It’s not rare to hear coaches mention something along the lines of having “a rather desirable selection headache” problem. Although the football business is never short on competitions, at times you find yourself having to choose between players vying for a place in same position. Although some coaches prefer to work with limited squad depth, others, like Felix Magath (who had no less than 40 players in his Wolfsburg squad) might want multiple options on the substitution bench.
Bayer Leverkusen headman Roger Schmidt insists that he prefers to have a small set of players at his disposal, which helps provide some consistency to the team.
But judging by Schmidt’s recent team selections, he has not yet sorted out his regular starting lineup ahead of the business end of the season. Stefan Kießling, the league’s top-scorer in the calendar year 2013, started the season as the undisputed lone striker, but since the turn of the year, summer signing Josip Drmić has his share of playing time in that role for die Werkself.
Five goals in the first round of the DFB-Pokal at Waldalgesheim, and three more in the preliminary round of the UEFA Champions League, helped Schmidt’s side progress in both competitions, providing a dream start to the season, even by Kießling’s standards. He even opened his league account on the very first matchday at Borussia Dortmund, as he grabbed the second goal in an emphatic win for the visitors. However, Kießling’s goal-getting has turned sour for most of the season’s remainder, as he only found the back of the net on three more occasions.
In general, the first-half of the season was not a memorable one for Bayer’s other striker, Josip Drmić, either. Leverkusen signed the coveted Swiss international in the off-season, but playing time was hard to come by for the youngster in the BayArena.
Drmić played in a wing position for Nürnberg in 2013-14, but quickly found himself as Der Club‘s main goal-getter during his first Bundesliga season. Though Nürnberg was relegated, Drmić produced a fruitful season, as he finished 3rd as the league’s top-scorer with 17 goals. But with players like Son Heung-Min and Karim Bellarabi excelling in wide positions, and Stefan Kießling still leading the front-line, Drmić had mostly sat on the bench after arriving in Leverkusen.
Change of fortunes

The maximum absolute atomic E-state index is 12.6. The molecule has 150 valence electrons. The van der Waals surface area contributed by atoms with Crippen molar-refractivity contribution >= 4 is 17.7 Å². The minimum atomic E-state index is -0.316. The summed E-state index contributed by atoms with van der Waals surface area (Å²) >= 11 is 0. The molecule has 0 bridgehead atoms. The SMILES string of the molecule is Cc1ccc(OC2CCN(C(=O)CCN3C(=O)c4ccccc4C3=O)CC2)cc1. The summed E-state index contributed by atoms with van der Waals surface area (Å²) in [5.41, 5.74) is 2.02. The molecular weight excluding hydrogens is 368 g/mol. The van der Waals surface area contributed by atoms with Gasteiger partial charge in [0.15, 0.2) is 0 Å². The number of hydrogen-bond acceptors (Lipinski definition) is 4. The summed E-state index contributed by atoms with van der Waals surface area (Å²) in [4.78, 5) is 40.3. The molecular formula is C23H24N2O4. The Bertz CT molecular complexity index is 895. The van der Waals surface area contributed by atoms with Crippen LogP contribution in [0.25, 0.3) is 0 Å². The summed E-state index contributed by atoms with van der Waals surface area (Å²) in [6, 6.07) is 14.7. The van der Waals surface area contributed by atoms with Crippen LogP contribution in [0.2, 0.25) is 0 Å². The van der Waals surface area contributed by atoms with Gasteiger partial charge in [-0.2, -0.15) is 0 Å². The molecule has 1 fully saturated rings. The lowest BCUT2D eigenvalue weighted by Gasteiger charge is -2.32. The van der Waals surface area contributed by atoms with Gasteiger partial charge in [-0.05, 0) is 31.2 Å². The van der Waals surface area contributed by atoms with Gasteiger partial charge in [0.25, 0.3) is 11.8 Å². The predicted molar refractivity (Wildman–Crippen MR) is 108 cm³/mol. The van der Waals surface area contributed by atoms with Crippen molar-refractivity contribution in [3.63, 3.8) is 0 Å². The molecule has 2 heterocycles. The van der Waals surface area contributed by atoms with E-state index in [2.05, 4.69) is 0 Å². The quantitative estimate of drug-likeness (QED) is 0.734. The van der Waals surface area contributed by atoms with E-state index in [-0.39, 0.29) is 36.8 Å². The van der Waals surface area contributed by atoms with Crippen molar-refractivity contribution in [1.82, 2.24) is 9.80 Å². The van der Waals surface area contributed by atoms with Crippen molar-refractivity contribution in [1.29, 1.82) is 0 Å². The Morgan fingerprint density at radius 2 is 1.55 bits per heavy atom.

Indeed, there was little surprise when Drmić’s name was constantly associated with transfers back in January, as Tottenham Hotspur appeared to be the main target. But there was nothing to show besides the rumors when the transfer market closed in the final day, things began looking better for the striker since February.
While Bas Dost has stolen headlines after spending an identical Hinrunde (as Drmić) with VfL before finding his way into the starting eleven, the Dutch striker has also had a vastly superior Rückrunde than Drmić. Anyhow, for both strikers, the situation in Wolfsburg is more amendable than what has been happening in Leverkusen. In Wolfsburg, regular striker Ivica Olić departed in the winter, but Leverkusen still have two strikers playing as a duo.
In fact, in the absence of play-maker Hakan Çalhanoğlu last weekend, Roger Schmidt opted to start both strikers at Paderborn. Although win looked comfortable by the end, Bayer had to dig deep for the three points with both strikers remaining anonymous throughout. It was Drmić who left the match before the hour mark, as Schmidt returned to his accustomed formation, since he had no promising signs from his duo up front.
The argument whether Kießling should be considered for a role in die Nationalmannschaft is now done and dusted, as Joachim Löw triumphed last summer without the leggy striker. However, Kießling is now struggling to keep even his place at club level – a far cry contrasted to the high standard he set a couple of season ago. Although he still puts out extra effort in the pitch, his goal scoring rate has dropped off considerably.
Yet Drmić is not banging in the goals either. Still, he’s managed to equal Kießling’s Bundesliga goal tally (4) for the season with far fewer appearances. Drmić ‘swell-taken brace in a local derby against Köln stands out, and it should not be forgotten that this is only his second season in the Bundesliga.
At the age of 31, Kießling is not getting any younger, and will certainly find it more difficult to replicate his best times at Leverkusen. With the quality form of Hakan Çalhanoğlu, Son Heung-Min and Karim Bellarabi, die Werkself‘s attacking front is easily one of the best up-and-coming crops in European football today. Perhaps this phenomenon plays into the hands of Drmic, who, at 22, has made a quick impression on German football.
Apart from the seemingly failed pairing of both strikers, Bayer Leverkusen should profit from the competition for places, especially considering the demanding nature of Roger Schmidt’s attacking philosophy. Qualifying for UEFA Champions League for the third season in a row will be the minimum the fans expect from their team, as they are also looking for aPokal upset when they host the mighty Bayern Munich in the quarter-final of the DFB-Pokal next month.
As far as their current European campaign goes, Leverkusen seem to have put the recent shambolic knock-out stage performances behind them, as their chances of qualifying to the quarter-final hang in the balance following a narrow home win in the first-leg over Atlético Madrid, in which Drmić played from the start.
Going by the contrasting character the team has shown throughout the season, anything could happen in the second-leg on Tuesday, but one can be sure there will be no striker partnership this time around for Bayer Leverkusen.ß
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